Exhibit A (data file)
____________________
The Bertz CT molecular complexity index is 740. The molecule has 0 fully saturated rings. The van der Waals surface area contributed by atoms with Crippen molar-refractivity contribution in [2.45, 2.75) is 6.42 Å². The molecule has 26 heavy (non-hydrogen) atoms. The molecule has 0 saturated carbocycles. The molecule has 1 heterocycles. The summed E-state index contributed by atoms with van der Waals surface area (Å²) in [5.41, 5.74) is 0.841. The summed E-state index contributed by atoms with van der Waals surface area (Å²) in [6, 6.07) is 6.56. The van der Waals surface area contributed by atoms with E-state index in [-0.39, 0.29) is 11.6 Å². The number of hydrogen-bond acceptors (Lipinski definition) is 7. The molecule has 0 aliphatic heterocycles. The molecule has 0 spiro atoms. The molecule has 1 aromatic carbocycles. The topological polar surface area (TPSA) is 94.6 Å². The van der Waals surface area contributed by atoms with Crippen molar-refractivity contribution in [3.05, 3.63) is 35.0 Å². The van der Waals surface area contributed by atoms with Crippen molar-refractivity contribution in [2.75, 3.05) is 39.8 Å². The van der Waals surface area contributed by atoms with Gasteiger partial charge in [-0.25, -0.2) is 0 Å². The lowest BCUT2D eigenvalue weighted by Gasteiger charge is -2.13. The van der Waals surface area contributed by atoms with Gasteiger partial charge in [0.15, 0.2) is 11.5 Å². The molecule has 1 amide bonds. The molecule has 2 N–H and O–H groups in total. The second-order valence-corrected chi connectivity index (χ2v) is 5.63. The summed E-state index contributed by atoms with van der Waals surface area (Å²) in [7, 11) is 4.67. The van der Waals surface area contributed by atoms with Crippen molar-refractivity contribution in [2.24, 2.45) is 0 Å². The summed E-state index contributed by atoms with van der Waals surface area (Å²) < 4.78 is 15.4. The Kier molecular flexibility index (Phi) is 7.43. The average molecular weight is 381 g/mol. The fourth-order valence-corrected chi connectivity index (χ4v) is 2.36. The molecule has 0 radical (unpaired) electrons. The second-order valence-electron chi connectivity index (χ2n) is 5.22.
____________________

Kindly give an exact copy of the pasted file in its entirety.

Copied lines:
The Bertz CT molecular complexity index is 740. The molecule has 0 fully saturated rings. The van der Waals surface area contributed by atoms with Crippen molar-refractivity contribution in [2.45, 2.75) is 6.42 Å². The molecule has 26 heavy (non-hydrogen) atoms. The molecule has 0 saturated carbocycles. The molecule has 1 heterocycles. The summed E-state index contributed by atoms with van der Waals surface area (Å²) in [5.41, 5.74) is 0.841. The summed E-state index contributed by atoms with van der Waals surface area (Å²) in [6, 6.07) is 6.56. The van der Waals surface area contributed by atoms with E-state index in [-0.39, 0.29) is 11.6 Å². The number of hydrogen-bond acceptors (Lipinski definition) is 7. The molecule has 0 aliphatic heterocycles. The molecule has 0 spiro atoms. The molecule has 1 aromatic carbocycles. The topological polar surface area (TPSA) is 94.6 Å². The van der Waals surface area contributed by atoms with Crippen molar-refractivity contribution in [3.05, 3.63) is 35.0 Å². The van der Waals surface area contributed by atoms with Crippen molar-refractivity contribution in [2.75, 3.05) is 39.8 Å². The van der Waals surface area contributed by atoms with Gasteiger partial charge in [-0.25, -0.2) is 0 Å². The lowest BCUT2D eigenvalue weighted by Gasteiger charge is -2.13. The van der Waals surface area contributed by atoms with Gasteiger partial charge in [0.15, 0.2) is 11.5 Å². The molecule has 1 amide bonds. The molecule has 2 N–H and O–H groups in total. The second-order valence-corrected chi connectivity index (χ2v) is 5.63. The summed E-state index contributed by atoms with van der Waals surface area (Å²) in [7, 11) is 4.67. The van der Waals surface area contributed by atoms with Crippen molar-refractivity contribution in [2.24, 2.45) is 0 Å². The summed E-state index contributed by atoms with van der Waals surface area (Å²) < 4.78 is 15.4. The Kier molecular flexibility index (Phi) is 7.43. The average molecular weight is 381 g/mol. The fourth-order valence-corrected chi connectivity index (χ4v) is 2.36. The molecule has 0 radical (unpaired) electrons. The second-order valence-electron chi connectivity index (χ2n) is 5.22.